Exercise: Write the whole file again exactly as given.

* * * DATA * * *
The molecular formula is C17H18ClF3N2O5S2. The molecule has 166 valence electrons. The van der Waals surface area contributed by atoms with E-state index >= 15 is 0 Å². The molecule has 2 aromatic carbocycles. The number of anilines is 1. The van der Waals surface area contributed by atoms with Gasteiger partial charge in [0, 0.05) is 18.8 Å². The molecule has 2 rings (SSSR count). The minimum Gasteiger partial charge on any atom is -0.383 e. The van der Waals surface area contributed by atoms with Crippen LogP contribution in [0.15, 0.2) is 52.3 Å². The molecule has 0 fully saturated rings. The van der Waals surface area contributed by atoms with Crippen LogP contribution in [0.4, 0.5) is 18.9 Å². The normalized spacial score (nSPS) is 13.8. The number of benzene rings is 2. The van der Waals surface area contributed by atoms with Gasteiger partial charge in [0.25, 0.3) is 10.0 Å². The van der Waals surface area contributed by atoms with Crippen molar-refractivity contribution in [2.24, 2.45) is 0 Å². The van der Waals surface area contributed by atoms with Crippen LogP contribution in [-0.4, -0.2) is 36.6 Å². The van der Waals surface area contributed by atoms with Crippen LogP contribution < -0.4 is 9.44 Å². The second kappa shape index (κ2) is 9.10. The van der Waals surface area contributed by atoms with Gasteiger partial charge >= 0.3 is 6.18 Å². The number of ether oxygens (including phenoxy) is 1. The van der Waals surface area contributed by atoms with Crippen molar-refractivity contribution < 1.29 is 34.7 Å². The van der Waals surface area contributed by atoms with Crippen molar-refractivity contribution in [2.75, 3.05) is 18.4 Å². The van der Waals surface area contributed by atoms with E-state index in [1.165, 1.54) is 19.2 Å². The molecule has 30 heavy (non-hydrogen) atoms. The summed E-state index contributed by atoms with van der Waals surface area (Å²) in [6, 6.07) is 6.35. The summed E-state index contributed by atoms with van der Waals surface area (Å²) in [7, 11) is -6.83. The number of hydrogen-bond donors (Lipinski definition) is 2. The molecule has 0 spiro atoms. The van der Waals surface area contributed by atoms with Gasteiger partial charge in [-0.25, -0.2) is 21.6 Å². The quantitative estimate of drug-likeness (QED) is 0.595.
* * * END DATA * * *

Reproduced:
The molecular formula is C17H18ClF3N2O5S2. The molecule has 166 valence electrons. The van der Waals surface area contributed by atoms with E-state index >= 15 is 0 Å². The molecule has 2 aromatic carbocycles. The number of anilines is 1. The van der Waals surface area contributed by atoms with Gasteiger partial charge in [0, 0.05) is 18.8 Å². The molecule has 2 rings (SSSR count). The minimum Gasteiger partial charge on any atom is -0.383 e. The van der Waals surface area contributed by atoms with Crippen LogP contribution in [0.15, 0.2) is 52.3 Å². The molecule has 0 fully saturated rings. The van der Waals surface area contributed by atoms with Crippen LogP contribution in [0.4, 0.5) is 18.9 Å². The normalized spacial score (nSPS) is 13.8. The number of benzene rings is 2. The van der Waals surface area contributed by atoms with Gasteiger partial charge in [0.25, 0.3) is 10.0 Å². The van der Waals surface area contributed by atoms with Crippen molar-refractivity contribution in [2.24, 2.45) is 0 Å². The van der Waals surface area contributed by atoms with Crippen LogP contribution in [-0.4, -0.2) is 36.6 Å². The van der Waals surface area contributed by atoms with Crippen LogP contribution < -0.4 is 9.44 Å². The second kappa shape index (κ2) is 9.10. The van der Waals surface area contributed by atoms with Gasteiger partial charge >= 0.3 is 6.18 Å². The number of ether oxygens (including phenoxy) is 1. The van der Waals surface area contributed by atoms with Crippen molar-refractivity contribution < 1.29 is 34.7 Å². The van der Waals surface area contributed by atoms with Crippen molar-refractivity contribution in [2.75, 3.05) is 18.4 Å². The van der Waals surface area contributed by atoms with E-state index in [1.165, 1.54) is 19.2 Å². The molecule has 30 heavy (non-hydrogen) atoms. The summed E-state index contributed by atoms with van der Waals surface area (Å²) in [6, 6.07) is 6.35. The summed E-state index contributed by atoms with van der Waals surface area (Å²) in [7, 11) is -6.83. The number of hydrogen-bond donors (Lipinski definition) is 2. The molecule has 0 spiro atoms. The van der Waals surface area contributed by atoms with Gasteiger partial charge in [-0.25, -0.2) is 21.6 Å². The quantitative estimate of drug-likeness (QED) is 0.595.